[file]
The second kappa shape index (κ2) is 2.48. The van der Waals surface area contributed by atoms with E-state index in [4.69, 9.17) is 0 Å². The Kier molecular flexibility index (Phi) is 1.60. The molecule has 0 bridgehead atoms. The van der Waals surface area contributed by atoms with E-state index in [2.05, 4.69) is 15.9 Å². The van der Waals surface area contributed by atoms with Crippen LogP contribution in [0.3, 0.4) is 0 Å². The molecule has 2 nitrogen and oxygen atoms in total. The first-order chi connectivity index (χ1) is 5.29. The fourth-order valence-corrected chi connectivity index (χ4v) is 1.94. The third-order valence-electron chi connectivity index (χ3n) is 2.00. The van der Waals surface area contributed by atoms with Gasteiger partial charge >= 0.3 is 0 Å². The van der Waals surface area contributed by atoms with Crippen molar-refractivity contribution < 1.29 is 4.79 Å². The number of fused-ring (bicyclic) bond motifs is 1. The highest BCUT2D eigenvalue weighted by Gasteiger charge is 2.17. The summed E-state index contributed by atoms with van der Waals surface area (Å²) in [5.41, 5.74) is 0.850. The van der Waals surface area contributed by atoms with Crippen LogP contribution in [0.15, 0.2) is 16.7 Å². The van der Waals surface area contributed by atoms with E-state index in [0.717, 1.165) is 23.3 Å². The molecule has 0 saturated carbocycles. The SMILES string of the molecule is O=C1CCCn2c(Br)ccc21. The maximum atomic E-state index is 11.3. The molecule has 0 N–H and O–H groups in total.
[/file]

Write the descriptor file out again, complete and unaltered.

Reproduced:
The second kappa shape index (κ2) is 2.48. The van der Waals surface area contributed by atoms with E-state index in [4.69, 9.17) is 0 Å². The Kier molecular flexibility index (Phi) is 1.60. The molecule has 0 bridgehead atoms. The van der Waals surface area contributed by atoms with E-state index in [2.05, 4.69) is 15.9 Å². The van der Waals surface area contributed by atoms with Crippen LogP contribution in [0.3, 0.4) is 0 Å². The molecule has 2 nitrogen and oxygen atoms in total. The first-order chi connectivity index (χ1) is 5.29. The fourth-order valence-corrected chi connectivity index (χ4v) is 1.94. The third-order valence-electron chi connectivity index (χ3n) is 2.00. The van der Waals surface area contributed by atoms with Gasteiger partial charge >= 0.3 is 0 Å². The van der Waals surface area contributed by atoms with Crippen molar-refractivity contribution < 1.29 is 4.79 Å². The number of fused-ring (bicyclic) bond motifs is 1. The highest BCUT2D eigenvalue weighted by Gasteiger charge is 2.17. The summed E-state index contributed by atoms with van der Waals surface area (Å²) in [5.41, 5.74) is 0.850. The van der Waals surface area contributed by atoms with Crippen LogP contribution in [0.15, 0.2) is 16.7 Å². The van der Waals surface area contributed by atoms with E-state index in [0.717, 1.165) is 23.3 Å². The molecule has 0 saturated carbocycles. The SMILES string of the molecule is O=C1CCCn2c(Br)ccc21. The maximum atomic E-state index is 11.3. The molecule has 0 N–H and O–H groups in total.